Key to our ability to succeed in this is having a portion, commensurate with our goals, of our portfolio invested in a way that isn’t as impacted by short-term volatility and significant declines as stocks. This is typically accomplished with bonds and brings me to the first of a few current hotly debated concerns worth addressing.
What happens if interest rates go up?
As long-term investors, we should hope they do! It can be a validating sign of a stronger economy and sets the stage for higher future returns from bonds. However, when interest rates do go up, bond prices will fall. This is true. Nevertheless, as interest payments rise, they will partially and at some point, completely, offset price declines. These higher interest payments actually bode well for future returns.
The Bloomberg US Aggregate bond index (a broad measure of US Bonds similar to the S&P 500 for stocks) had its third worst calendar year return ever in 2021…at -1.54%. This was in a year that saw the 10-year Treasury note yield increase from 0.93% to 1.54%, or a 63% change.
So, while bond returns can and will be negative from time to time, a bad year for bonds is a bad afternoon for stocks. And for this reason, even if interest rates do rise, they stand to serve as an effective complement to stocks.
Like what was mentioned with stocks previously, in regard to periodic 10% - 15% declines being normal occurrences, simply getting back to a “normal” level of interest rates is going to feel much more out of place than it actually is. Take a look at the chart below to put today’s interest rates (10-year Treasury) in perspective with recent history:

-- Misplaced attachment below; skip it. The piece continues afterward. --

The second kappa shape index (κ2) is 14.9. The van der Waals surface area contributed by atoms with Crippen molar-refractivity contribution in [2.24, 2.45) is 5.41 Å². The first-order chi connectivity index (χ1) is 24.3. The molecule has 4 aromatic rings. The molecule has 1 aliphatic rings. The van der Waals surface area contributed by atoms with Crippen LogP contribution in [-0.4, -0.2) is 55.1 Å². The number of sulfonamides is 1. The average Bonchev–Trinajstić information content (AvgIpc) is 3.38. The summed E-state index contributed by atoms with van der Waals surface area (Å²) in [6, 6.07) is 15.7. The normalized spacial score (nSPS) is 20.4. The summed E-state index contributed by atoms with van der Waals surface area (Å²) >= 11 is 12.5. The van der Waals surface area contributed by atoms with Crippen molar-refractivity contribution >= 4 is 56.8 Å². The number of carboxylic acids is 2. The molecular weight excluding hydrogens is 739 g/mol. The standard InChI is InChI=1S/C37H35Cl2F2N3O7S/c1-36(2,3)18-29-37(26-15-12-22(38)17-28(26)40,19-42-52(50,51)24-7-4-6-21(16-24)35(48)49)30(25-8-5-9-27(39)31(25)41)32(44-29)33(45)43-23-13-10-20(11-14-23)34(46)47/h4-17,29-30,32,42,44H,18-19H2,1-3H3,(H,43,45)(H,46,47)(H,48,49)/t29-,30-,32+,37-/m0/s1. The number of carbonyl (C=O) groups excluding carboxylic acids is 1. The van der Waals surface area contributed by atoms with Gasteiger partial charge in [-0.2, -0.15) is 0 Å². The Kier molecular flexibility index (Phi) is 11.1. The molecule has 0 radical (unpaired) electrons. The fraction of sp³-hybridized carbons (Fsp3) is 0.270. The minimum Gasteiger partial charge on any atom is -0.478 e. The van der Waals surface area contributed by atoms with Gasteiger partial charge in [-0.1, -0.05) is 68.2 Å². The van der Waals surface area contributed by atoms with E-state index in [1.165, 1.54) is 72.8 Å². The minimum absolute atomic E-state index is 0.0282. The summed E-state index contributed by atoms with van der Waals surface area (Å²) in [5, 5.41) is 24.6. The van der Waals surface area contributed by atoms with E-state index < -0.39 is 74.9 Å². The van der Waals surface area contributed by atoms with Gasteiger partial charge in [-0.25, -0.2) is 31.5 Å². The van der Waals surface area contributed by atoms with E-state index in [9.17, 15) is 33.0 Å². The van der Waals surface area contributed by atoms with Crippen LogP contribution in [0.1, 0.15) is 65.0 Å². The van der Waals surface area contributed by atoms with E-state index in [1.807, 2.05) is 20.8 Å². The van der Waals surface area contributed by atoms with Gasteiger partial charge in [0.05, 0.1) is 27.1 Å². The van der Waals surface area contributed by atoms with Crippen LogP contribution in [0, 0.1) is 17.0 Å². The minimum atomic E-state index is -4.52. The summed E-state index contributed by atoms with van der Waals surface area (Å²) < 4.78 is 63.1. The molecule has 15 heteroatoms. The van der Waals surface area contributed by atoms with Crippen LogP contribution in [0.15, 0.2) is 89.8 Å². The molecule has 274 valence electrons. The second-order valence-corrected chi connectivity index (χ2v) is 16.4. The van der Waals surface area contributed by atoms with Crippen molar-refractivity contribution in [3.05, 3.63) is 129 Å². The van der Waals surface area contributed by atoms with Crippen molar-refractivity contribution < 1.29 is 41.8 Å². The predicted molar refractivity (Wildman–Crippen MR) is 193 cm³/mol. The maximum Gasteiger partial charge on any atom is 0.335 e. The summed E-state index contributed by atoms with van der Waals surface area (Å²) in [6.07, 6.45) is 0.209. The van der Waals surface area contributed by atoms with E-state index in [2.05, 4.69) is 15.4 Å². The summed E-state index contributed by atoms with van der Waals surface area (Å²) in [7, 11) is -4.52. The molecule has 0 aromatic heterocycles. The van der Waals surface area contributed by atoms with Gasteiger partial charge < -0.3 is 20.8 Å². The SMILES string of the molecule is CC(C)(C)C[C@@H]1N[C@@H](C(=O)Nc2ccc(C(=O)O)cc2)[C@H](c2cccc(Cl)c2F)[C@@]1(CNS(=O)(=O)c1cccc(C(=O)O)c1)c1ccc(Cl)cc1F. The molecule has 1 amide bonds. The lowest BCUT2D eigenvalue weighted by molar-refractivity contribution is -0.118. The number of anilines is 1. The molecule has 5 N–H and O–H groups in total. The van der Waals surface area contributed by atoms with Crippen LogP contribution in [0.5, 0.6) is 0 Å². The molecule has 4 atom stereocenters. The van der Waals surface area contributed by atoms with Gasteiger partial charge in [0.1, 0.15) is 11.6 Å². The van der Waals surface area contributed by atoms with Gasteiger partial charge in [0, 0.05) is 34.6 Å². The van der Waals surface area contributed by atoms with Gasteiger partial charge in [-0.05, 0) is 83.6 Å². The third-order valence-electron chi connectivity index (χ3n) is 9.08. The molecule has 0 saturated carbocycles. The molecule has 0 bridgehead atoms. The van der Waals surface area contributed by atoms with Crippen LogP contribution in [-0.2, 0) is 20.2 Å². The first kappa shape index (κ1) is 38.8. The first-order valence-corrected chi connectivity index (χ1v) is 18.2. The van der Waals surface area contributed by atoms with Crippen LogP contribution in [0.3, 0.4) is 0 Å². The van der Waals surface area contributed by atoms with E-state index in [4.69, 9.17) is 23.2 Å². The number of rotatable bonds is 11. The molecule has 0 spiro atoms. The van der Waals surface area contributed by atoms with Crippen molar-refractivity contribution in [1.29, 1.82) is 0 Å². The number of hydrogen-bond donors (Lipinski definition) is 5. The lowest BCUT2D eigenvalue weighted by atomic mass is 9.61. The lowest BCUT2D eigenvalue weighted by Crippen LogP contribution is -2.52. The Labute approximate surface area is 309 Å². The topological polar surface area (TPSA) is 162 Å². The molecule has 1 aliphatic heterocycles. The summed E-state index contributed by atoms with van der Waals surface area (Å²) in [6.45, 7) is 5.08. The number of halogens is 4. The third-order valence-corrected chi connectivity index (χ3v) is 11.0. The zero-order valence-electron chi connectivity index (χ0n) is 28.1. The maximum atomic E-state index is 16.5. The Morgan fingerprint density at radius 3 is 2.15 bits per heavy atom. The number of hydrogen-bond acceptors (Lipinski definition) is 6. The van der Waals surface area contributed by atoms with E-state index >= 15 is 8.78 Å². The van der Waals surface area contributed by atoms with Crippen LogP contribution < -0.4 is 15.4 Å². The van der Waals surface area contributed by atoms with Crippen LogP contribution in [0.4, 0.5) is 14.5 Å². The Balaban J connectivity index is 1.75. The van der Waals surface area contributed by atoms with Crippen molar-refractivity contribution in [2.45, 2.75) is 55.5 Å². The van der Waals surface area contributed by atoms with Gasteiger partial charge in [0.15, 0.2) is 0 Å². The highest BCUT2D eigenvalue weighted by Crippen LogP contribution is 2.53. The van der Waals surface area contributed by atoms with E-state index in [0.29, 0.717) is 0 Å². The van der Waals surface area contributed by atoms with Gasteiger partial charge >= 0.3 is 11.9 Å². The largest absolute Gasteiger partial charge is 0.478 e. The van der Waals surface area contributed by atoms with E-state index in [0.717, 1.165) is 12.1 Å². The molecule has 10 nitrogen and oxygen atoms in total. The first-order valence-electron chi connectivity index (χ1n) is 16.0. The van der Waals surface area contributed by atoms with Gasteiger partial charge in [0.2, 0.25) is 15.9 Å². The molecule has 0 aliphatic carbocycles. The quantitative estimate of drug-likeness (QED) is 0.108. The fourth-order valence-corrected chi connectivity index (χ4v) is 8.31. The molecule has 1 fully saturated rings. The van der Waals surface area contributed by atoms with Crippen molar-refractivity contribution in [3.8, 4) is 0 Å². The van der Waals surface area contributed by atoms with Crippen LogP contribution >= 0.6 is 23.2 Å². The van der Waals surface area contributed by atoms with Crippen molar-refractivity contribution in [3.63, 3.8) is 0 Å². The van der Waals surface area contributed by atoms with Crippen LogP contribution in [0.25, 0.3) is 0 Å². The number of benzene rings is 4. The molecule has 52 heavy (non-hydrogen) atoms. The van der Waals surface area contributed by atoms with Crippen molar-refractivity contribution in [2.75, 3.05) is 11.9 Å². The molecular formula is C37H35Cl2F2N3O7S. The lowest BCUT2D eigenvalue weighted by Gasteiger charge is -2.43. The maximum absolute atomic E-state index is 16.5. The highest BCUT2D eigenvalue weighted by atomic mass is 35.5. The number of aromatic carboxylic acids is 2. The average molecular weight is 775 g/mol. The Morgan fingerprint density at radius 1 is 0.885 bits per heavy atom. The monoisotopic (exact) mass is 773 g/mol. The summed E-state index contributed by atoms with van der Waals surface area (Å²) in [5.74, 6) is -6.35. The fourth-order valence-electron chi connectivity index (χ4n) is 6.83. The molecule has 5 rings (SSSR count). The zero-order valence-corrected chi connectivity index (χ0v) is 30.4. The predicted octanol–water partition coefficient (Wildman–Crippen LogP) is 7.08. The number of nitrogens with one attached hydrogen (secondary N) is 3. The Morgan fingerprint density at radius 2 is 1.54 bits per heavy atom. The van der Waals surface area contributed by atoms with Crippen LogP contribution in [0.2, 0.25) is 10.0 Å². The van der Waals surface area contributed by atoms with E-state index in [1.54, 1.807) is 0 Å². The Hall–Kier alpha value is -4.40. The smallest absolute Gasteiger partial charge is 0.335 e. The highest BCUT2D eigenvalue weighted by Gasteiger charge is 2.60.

It seems like Stock Market Returns are Dominated by Big Tech and Speculative Stocks
True, the five biggest stocks (Apple, Microsoft, Amazon, Tesla and Google as of this writing) comprise over 20% of the S&P 500 and get all the headlines – in most cases rightfully so as their business and stock performances have been outstanding.
But if they were driving a disproportionate amount of total stock returns – for the S&P 500 or the total market that includes mid and small sized companies – we would see much more dispersion among the indexes in the graph below. The S&P 500 is dominated by large companies, but the performance of small and mid-sized company indexes were quite similar in 2021. Further, as the S&P 500 is size-weighted, the largest companies presumably should have an outsized impact on overall performance. However, the equal-weighted version of the index, which treats all stocks the same regardless of size, slightly outperformed the size-weighted index.